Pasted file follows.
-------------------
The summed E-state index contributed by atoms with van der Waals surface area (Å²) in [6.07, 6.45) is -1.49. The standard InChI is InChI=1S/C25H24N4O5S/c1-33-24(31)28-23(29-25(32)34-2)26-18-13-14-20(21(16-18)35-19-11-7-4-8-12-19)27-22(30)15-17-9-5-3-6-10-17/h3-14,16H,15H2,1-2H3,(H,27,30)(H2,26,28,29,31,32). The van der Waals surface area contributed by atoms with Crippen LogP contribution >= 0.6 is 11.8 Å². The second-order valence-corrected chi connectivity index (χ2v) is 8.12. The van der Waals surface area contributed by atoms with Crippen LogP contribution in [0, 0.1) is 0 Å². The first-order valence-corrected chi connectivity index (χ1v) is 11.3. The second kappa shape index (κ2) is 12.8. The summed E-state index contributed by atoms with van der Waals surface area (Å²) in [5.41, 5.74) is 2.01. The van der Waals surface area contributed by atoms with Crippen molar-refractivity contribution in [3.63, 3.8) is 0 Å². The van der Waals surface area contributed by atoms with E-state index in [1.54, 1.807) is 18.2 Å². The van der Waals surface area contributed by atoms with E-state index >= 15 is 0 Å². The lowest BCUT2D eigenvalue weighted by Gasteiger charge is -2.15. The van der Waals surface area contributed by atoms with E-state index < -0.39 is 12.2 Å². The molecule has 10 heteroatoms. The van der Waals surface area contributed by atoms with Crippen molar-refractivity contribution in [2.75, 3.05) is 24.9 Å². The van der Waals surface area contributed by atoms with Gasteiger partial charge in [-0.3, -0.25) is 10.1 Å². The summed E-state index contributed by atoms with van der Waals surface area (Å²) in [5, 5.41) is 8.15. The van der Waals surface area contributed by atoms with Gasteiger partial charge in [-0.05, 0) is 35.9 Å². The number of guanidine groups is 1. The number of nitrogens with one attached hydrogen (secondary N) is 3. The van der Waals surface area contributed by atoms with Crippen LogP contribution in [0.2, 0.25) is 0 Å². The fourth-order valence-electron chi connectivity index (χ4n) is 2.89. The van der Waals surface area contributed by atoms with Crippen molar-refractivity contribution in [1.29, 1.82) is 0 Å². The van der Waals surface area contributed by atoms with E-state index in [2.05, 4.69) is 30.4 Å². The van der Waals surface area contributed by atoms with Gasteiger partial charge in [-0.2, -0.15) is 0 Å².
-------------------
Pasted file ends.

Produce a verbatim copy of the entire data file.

The summed E-state index contributed by atoms with van der Waals surface area (Å²) in [6.07, 6.45) is -1.49. The standard InChI is InChI=1S/C25H24N4O5S/c1-33-24(31)28-23(29-25(32)34-2)26-18-13-14-20(21(16-18)35-19-11-7-4-8-12-19)27-22(30)15-17-9-5-3-6-10-17/h3-14,16H,15H2,1-2H3,(H,27,30)(H2,26,28,29,31,32). The van der Waals surface area contributed by atoms with Crippen LogP contribution >= 0.6 is 11.8 Å². The second-order valence-corrected chi connectivity index (χ2v) is 8.12. The van der Waals surface area contributed by atoms with Crippen LogP contribution in [0, 0.1) is 0 Å². The first-order valence-corrected chi connectivity index (χ1v) is 11.3. The second kappa shape index (κ2) is 12.8. The summed E-state index contributed by atoms with van der Waals surface area (Å²) in [5.41, 5.74) is 2.01. The van der Waals surface area contributed by atoms with Crippen molar-refractivity contribution in [3.63, 3.8) is 0 Å². The van der Waals surface area contributed by atoms with E-state index in [1.54, 1.807) is 18.2 Å². The van der Waals surface area contributed by atoms with E-state index >= 15 is 0 Å². The lowest BCUT2D eigenvalue weighted by Gasteiger charge is -2.15. The van der Waals surface area contributed by atoms with E-state index < -0.39 is 12.2 Å². The molecule has 10 heteroatoms. The van der Waals surface area contributed by atoms with Crippen molar-refractivity contribution in [2.75, 3.05) is 24.9 Å². The van der Waals surface area contributed by atoms with Gasteiger partial charge in [-0.3, -0.25) is 10.1 Å². The summed E-state index contributed by atoms with van der Waals surface area (Å²) in [5, 5.41) is 8.15. The van der Waals surface area contributed by atoms with Gasteiger partial charge in [-0.05, 0) is 35.9 Å². The number of guanidine groups is 1. The number of nitrogens with one attached hydrogen (secondary N) is 3. The van der Waals surface area contributed by atoms with Crippen LogP contribution in [0.2, 0.25) is 0 Å². The fourth-order valence-electron chi connectivity index (χ4n) is 2.89. The van der Waals surface area contributed by atoms with Crippen molar-refractivity contribution in [1.29, 1.82) is 0 Å². The van der Waals surface area contributed by atoms with E-state index in [2.05, 4.69) is 30.4 Å². The van der Waals surface area contributed by atoms with Gasteiger partial charge in [-0.2, -0.15) is 0 Å².